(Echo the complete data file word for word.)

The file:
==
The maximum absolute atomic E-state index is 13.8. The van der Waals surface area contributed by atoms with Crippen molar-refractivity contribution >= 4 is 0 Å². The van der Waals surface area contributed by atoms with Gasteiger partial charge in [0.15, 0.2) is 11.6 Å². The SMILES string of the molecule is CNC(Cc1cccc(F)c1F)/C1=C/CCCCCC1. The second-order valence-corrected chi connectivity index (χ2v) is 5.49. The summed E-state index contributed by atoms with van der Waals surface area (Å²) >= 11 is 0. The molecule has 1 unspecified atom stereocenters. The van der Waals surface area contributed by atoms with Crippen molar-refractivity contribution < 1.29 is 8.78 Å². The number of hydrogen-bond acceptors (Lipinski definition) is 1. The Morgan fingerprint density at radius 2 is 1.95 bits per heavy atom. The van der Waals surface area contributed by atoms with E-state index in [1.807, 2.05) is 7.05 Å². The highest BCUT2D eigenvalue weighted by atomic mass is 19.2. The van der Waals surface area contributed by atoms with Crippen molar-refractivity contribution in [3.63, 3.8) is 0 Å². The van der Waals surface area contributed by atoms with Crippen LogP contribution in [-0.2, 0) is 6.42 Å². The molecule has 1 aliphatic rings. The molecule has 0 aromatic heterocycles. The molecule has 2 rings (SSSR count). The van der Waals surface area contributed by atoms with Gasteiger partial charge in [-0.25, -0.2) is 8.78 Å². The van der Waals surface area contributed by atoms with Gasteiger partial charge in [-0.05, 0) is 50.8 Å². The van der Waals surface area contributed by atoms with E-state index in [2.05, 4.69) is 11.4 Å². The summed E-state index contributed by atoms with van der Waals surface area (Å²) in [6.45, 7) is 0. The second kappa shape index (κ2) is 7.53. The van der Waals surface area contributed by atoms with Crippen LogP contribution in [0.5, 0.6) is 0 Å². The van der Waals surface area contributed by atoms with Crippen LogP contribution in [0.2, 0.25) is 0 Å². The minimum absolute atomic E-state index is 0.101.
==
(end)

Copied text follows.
The maximum absolute atomic E-state index is 13.8. The van der Waals surface area contributed by atoms with Crippen molar-refractivity contribution >= 4 is 0 Å². The van der Waals surface area contributed by atoms with Gasteiger partial charge in [0.15, 0.2) is 11.6 Å². The SMILES string of the molecule is CNC(Cc1cccc(F)c1F)/C1=C/CCCCCC1. The second-order valence-corrected chi connectivity index (χ2v) is 5.49. The summed E-state index contributed by atoms with van der Waals surface area (Å²) >= 11 is 0. The molecule has 1 unspecified atom stereocenters. The van der Waals surface area contributed by atoms with Crippen molar-refractivity contribution < 1.29 is 8.78 Å². The number of hydrogen-bond acceptors (Lipinski definition) is 1. The Morgan fingerprint density at radius 2 is 1.95 bits per heavy atom. The van der Waals surface area contributed by atoms with E-state index in [1.807, 2.05) is 7.05 Å². The highest BCUT2D eigenvalue weighted by atomic mass is 19.2. The van der Waals surface area contributed by atoms with Crippen molar-refractivity contribution in [3.63, 3.8) is 0 Å². The van der Waals surface area contributed by atoms with Crippen LogP contribution in [-0.2, 0) is 6.42 Å². The molecule has 1 aliphatic rings. The molecule has 0 aromatic heterocycles. The molecule has 2 rings (SSSR count). The van der Waals surface area contributed by atoms with Gasteiger partial charge in [-0.25, -0.2) is 8.78 Å². The van der Waals surface area contributed by atoms with Gasteiger partial charge in [-0.05, 0) is 50.8 Å². The van der Waals surface area contributed by atoms with E-state index in [2.05, 4.69) is 11.4 Å². The summed E-state index contributed by atoms with van der Waals surface area (Å²) in [6.45, 7) is 0. The second kappa shape index (κ2) is 7.53. The van der Waals surface area contributed by atoms with Crippen LogP contribution in [0.5, 0.6) is 0 Å². The van der Waals surface area contributed by atoms with Crippen LogP contribution in [0.2, 0.25) is 0 Å². The minimum absolute atomic E-state index is 0.101.